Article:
HODIE: ante diem duodecimum Kalendas Maias. You can add a Roman calendar as a widget in your blog or webpage, or display it as a Google Calendar: here's how.
MORE FABLES: Here are today's fables from the Ictibus Felicibus project. These fables ALL have long marks, plus stress marks for easy reading, and the poems have meter marks, too, along with an easy-to-read prose presentation of the story:
- Upupa et Luscinia, Odo's little fable about how the nightingale regrets her visit to the hoopoe's nest.
- Olla Duae, the story of two mismatched pots.
- Camelus et Iuppiter, the story of the camel who thought he would look good with horns.
- Bubo et Aquila, the story of the owl who wanted her chicks to serve as the eagle's courtiers.
- Fringilla, the unfortunate fate of the finch who escaped from captivity only to meet her doom.
Auceps, cum Fringillam cēpisset ac fīlō pedem alligāsset, puerulō hanc dedit dōnō. Sed illa inter hominēs vītam nōn ferēns, ubī lībertātis spes aliqua sē obtulit, fugit et nōtīs nemoribus sē condidit. At īnscia fīlum subsecūtum rāmulīs implicat, et ultrā iam volāre nōn potest, et mortem reperit, dum servitūtem fugit. Damnum leve suffer, nē malum grave incurrās.TODAY'S MOTTOES & PROVERBS: You can get access to ALL the "proverb of the day scripts" (also available as random proverb scripts) at the SchoolhouseWidgets.com website.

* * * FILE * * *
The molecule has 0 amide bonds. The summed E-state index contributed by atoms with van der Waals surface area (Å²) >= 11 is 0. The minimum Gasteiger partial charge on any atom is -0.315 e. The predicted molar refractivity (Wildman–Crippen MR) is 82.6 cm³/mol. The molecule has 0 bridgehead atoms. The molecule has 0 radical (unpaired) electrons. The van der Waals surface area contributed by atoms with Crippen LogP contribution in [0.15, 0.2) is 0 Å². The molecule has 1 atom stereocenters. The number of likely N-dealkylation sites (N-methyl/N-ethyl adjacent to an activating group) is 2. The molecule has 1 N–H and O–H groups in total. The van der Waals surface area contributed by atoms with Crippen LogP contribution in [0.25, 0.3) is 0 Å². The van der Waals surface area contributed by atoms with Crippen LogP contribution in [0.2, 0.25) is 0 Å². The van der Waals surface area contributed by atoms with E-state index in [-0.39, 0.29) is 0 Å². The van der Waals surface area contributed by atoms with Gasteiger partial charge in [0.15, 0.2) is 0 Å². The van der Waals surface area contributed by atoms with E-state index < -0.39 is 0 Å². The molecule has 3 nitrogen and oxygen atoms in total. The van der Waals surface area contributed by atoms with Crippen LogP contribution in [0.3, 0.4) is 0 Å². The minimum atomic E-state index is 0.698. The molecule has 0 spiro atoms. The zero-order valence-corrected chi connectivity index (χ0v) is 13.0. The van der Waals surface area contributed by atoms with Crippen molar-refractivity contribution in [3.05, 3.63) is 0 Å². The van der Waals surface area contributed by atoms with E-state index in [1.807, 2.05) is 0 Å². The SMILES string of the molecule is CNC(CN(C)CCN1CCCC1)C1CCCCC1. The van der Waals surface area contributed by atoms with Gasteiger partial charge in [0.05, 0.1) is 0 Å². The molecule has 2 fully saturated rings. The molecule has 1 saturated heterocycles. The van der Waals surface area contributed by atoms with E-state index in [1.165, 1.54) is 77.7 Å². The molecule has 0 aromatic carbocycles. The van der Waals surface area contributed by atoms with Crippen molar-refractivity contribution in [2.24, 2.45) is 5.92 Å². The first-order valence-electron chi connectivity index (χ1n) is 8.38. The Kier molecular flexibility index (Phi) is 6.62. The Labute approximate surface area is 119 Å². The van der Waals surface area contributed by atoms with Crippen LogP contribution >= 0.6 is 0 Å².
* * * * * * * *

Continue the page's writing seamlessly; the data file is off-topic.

Tiny Mottoes: Today's tiny motto is: Sublimiora petamus (English: Let us seek higher things).
3-Word Proverbs Verb-less: Today's 3-word verb-less proverb is Iustitia virtutum regina (English: Justice is the queen of the virtues)
Audio Latin Proverb: Today's audio Latin proverb is Nemo non formosus filius matri (English: No one fails to be a beautiful son for his mother - a perfect moral for the story of the owl and the eagle, supra). To read a brief essay about this proverb and to listen to the audio, visit the Latin Via Proverbs blog.
Maxims of Publilius Syrus: Today's proverb from Publilius Syrus is: Male vivunt, qui se semper victuros putant (English: People who think they are going to live forever do a bad job of living).
Animal Proverb from Erasmus: Today's animal proverb from Erasmus is Caudae pilos equinae paulatim vellere (English: Plucking the hairs of a horse's tail, one by one - which makes the job manageable, as opposed to trying to tear out the tail all at once; from Adagia 1.8.95).
For an image today, here is Francis Barlow's illustration for the story of the two pots carried away by the river, Olla Duae - but you have to look hard to find the pots!